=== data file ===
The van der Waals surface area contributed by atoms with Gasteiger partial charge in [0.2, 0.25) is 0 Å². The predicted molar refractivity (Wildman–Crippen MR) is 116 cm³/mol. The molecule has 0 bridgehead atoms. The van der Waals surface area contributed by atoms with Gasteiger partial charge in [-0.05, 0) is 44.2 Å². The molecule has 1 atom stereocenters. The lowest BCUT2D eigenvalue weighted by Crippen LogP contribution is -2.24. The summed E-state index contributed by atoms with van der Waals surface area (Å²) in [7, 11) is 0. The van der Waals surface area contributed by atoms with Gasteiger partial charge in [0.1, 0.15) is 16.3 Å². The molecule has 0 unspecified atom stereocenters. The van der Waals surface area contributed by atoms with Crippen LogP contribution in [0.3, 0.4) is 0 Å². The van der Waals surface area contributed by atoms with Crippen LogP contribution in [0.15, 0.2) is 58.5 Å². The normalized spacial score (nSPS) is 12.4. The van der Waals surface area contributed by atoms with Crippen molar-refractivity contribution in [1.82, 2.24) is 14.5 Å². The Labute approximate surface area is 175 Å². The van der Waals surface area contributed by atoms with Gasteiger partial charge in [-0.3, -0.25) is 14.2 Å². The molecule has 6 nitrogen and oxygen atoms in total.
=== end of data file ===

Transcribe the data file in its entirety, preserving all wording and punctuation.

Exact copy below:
The van der Waals surface area contributed by atoms with Gasteiger partial charge in [0.2, 0.25) is 0 Å². The predicted molar refractivity (Wildman–Crippen MR) is 116 cm³/mol. The molecule has 0 bridgehead atoms. The van der Waals surface area contributed by atoms with Gasteiger partial charge in [-0.05, 0) is 44.2 Å². The molecule has 1 atom stereocenters. The lowest BCUT2D eigenvalue weighted by Crippen LogP contribution is -2.24. The summed E-state index contributed by atoms with van der Waals surface area (Å²) in [7, 11) is 0. The van der Waals surface area contributed by atoms with Gasteiger partial charge in [0.1, 0.15) is 16.3 Å². The molecule has 0 unspecified atom stereocenters. The van der Waals surface area contributed by atoms with Crippen LogP contribution in [0.3, 0.4) is 0 Å². The van der Waals surface area contributed by atoms with Crippen LogP contribution in [0.15, 0.2) is 58.5 Å². The normalized spacial score (nSPS) is 12.4. The van der Waals surface area contributed by atoms with Crippen molar-refractivity contribution in [1.82, 2.24) is 14.5 Å². The Labute approximate surface area is 175 Å². The van der Waals surface area contributed by atoms with Gasteiger partial charge in [-0.3, -0.25) is 14.2 Å². The molecule has 6 nitrogen and oxygen atoms in total.